Intricate Choreography

Intricate choreography rarely succeeds. The impulses that encourage you to split resources between projects, tasks, and goals usually overlooks an individual’s true divisibility. Following two masters consumes more attention than following one.

One attention divided by two does not create one half. Nor does it create a short-time whole. It creates something more like one third. Who took the other piece that mathematics said would be available to complete the work? Think of that time being spent changing shoes, clearing then re-populating the desk, getting oriented to the different focus, or simply lost, like heat, in the transfer. It will really be lost, and attempting to recover it will only further dissipate available time.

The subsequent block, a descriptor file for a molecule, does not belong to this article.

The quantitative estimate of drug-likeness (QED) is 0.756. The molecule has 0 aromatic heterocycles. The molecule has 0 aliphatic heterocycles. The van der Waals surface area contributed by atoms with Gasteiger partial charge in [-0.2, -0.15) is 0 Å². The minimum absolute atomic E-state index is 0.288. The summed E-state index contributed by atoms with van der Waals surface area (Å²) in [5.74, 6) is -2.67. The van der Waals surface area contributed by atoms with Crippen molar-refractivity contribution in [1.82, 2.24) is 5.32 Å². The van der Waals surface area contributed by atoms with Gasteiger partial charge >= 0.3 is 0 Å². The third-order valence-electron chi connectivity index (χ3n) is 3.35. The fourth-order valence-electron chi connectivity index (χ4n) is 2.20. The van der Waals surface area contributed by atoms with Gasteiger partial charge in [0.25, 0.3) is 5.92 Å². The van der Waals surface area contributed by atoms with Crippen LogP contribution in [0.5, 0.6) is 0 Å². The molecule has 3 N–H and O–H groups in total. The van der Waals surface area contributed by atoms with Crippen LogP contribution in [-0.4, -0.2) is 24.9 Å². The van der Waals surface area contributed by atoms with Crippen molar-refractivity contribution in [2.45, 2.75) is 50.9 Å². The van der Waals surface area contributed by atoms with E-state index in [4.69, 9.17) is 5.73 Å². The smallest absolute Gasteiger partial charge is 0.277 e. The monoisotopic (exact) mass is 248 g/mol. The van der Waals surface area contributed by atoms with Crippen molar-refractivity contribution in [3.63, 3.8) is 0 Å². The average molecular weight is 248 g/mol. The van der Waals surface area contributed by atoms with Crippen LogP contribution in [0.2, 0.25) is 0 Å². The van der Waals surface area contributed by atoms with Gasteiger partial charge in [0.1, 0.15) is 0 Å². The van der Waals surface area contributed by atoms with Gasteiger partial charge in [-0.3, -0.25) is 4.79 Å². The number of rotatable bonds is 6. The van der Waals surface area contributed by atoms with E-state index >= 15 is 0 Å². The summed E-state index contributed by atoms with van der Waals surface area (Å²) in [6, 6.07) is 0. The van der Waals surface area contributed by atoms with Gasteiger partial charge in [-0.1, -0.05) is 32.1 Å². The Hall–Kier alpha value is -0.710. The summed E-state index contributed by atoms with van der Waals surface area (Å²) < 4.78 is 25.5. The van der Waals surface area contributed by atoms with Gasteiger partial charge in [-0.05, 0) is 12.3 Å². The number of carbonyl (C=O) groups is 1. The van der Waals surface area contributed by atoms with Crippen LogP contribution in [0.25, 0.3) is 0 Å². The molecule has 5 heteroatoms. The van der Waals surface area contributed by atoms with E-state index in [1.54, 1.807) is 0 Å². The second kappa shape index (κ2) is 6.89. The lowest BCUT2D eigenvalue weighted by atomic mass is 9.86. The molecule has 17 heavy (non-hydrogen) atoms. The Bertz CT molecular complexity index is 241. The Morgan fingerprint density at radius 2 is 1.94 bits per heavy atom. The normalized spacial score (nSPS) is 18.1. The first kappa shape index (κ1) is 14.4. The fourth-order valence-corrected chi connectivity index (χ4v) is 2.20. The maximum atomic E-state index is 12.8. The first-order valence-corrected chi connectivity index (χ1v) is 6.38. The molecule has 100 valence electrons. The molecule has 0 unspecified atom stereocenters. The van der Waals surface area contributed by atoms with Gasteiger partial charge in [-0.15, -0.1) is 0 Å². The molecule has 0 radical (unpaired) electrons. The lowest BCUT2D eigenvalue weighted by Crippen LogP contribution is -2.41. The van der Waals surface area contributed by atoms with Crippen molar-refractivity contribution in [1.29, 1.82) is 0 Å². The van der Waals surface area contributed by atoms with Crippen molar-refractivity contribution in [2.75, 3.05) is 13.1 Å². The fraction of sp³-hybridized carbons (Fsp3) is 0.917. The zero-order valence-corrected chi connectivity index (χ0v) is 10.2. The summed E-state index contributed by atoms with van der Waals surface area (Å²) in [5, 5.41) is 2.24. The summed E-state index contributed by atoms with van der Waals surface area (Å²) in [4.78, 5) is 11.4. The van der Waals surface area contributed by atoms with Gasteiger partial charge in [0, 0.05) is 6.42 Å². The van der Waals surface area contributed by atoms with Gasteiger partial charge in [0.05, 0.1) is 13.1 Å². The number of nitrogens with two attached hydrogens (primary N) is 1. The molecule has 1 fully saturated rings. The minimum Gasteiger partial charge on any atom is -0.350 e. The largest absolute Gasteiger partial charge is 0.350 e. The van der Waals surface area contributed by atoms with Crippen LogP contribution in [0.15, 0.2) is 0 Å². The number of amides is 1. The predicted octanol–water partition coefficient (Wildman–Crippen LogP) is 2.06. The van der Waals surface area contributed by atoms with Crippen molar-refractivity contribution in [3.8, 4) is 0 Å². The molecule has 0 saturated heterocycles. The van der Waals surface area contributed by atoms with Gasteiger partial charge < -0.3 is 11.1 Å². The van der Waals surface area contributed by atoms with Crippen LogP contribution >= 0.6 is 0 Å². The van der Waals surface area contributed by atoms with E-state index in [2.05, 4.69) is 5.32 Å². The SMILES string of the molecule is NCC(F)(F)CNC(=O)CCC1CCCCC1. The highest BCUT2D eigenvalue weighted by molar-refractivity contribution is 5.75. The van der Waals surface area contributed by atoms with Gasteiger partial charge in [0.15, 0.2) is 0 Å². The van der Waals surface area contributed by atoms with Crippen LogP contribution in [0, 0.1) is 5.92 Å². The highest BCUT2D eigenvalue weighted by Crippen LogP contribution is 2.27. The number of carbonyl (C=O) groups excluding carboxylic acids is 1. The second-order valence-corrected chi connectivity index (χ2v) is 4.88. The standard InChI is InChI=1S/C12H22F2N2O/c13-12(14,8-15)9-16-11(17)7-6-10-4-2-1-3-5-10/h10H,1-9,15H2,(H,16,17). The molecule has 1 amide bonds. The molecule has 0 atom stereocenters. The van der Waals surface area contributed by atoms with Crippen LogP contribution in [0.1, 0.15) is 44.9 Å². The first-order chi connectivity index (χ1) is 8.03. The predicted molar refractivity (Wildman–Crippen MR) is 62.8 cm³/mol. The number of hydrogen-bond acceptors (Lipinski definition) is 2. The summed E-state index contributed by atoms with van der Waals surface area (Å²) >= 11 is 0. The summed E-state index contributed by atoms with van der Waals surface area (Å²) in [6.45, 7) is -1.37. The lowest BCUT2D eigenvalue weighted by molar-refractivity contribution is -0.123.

The dilemma you face when this tactic seduces your otherwise solid reasoning asks you to integrate some new information. Creating intricate choreography denies this integration. Exactly equivalent to thinning paint so it will cover more surface, creating Intricate Choreography works on paper. It appears to completely resolve the difficulty, until you actually apply it to the difficulty.

You will have no problem enlisting people in this response. Even those most stretched by the re-assignment will find this tactic more immediately acceptable than any other available response. No need, certainly, to completely replan because of this little perturbation. We should be able to absorb some of this shock without completely rethinking our approach.

You will eventually find yourself rethinking your approach. Usually after some time creating an Intricate Choreography that didn’t deliver as it seemed to promise.

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